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MSNBC’s Reboot: More News, Less ‘Leaning’

Former NBC anchor Brian Williams will be high profile at the new MSNBC.

Five years after branding itself the “lean forward” cable news network for liberals, MSNBC is taking a step back.

The channel is gutting the bulk of its daytime schedule of partisan political talk in favor of straight news. Brian Williams, who earlier this year was removed as anchor of NBC’s “Nightly News” for embellishing his reporting résumé, is expected to play a prominent role in the makeover.

Also drafted to help jump start MSNBC is “Meet the Press” anchor Chuck Todd, who will anchor a daily political news show in the afternoons. Among the programs MSNBC is saying goodbye to: “The Ed Show,” anchored by Ed Schultz and “Now with Alex Wagner.”

The overhaul, meant to reverse a ratings slump that has MSNBC in last place among major cable news outlets, is being orchestrated by Andy Lack, who ran NBC News from 1993 to 2001 and returned in March as chairman.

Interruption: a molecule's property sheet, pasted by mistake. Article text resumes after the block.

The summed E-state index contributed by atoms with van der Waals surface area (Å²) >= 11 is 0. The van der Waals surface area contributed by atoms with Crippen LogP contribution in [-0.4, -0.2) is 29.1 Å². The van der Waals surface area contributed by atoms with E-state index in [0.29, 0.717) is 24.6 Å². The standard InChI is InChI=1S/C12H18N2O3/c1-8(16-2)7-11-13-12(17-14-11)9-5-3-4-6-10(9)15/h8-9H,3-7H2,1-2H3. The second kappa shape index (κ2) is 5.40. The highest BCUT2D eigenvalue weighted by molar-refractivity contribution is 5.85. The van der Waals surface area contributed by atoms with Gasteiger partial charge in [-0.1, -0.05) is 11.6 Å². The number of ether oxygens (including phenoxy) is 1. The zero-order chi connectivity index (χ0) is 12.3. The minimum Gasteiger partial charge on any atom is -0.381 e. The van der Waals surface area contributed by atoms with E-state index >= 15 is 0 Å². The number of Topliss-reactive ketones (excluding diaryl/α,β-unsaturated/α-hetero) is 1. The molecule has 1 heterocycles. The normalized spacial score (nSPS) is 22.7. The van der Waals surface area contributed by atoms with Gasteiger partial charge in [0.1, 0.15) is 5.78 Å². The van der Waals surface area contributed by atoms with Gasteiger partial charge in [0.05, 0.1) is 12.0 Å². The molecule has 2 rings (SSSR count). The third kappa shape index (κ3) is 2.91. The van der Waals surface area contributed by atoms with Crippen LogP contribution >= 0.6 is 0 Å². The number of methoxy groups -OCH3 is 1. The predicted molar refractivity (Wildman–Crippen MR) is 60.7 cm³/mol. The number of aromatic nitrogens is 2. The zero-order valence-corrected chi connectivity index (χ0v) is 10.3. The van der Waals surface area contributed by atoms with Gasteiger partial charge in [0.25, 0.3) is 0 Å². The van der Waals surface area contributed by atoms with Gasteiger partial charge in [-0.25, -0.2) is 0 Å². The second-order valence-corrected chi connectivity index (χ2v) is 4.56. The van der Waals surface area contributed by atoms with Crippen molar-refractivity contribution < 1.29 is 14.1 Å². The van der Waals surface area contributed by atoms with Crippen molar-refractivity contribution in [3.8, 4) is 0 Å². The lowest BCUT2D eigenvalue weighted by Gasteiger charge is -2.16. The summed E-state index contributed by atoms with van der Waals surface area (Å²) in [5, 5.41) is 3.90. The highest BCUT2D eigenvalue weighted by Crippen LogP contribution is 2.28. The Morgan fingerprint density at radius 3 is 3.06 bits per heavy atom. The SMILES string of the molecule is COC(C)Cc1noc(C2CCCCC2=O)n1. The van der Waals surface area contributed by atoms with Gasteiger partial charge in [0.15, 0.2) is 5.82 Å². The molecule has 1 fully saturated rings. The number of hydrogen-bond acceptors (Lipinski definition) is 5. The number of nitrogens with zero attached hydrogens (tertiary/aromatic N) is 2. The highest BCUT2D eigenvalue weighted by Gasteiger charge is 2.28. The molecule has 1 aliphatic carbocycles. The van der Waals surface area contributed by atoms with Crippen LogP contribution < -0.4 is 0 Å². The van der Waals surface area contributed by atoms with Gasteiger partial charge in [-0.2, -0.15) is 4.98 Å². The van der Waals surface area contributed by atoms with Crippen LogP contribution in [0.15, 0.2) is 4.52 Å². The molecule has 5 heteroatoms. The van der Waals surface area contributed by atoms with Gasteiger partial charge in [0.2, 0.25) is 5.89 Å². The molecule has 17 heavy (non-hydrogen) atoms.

The shift to hard news is part of a bigger strategy by Mr. Lack to break down the wall that exists between the broadcast network’s news operations and MSNBC, a person familiar with his thinking said.

“The decision to separate NBC News and MSNBC was a mistake and the hiring of Mr. Lack is an indication of that,” said Andrew Tyndall, a TV news consultant.

In a memo to staff earlier this month on the plans for daytime, MSNBC President Phil Griffin said in September “we’ll unveil a 9 a.m. to 5 p.m. schedule driven by dynamic coverage of breaking news events that are shaping the day.”

“Morning Joe,” the network’s political talk show that is popular with Beltway insiders, will remain in place.

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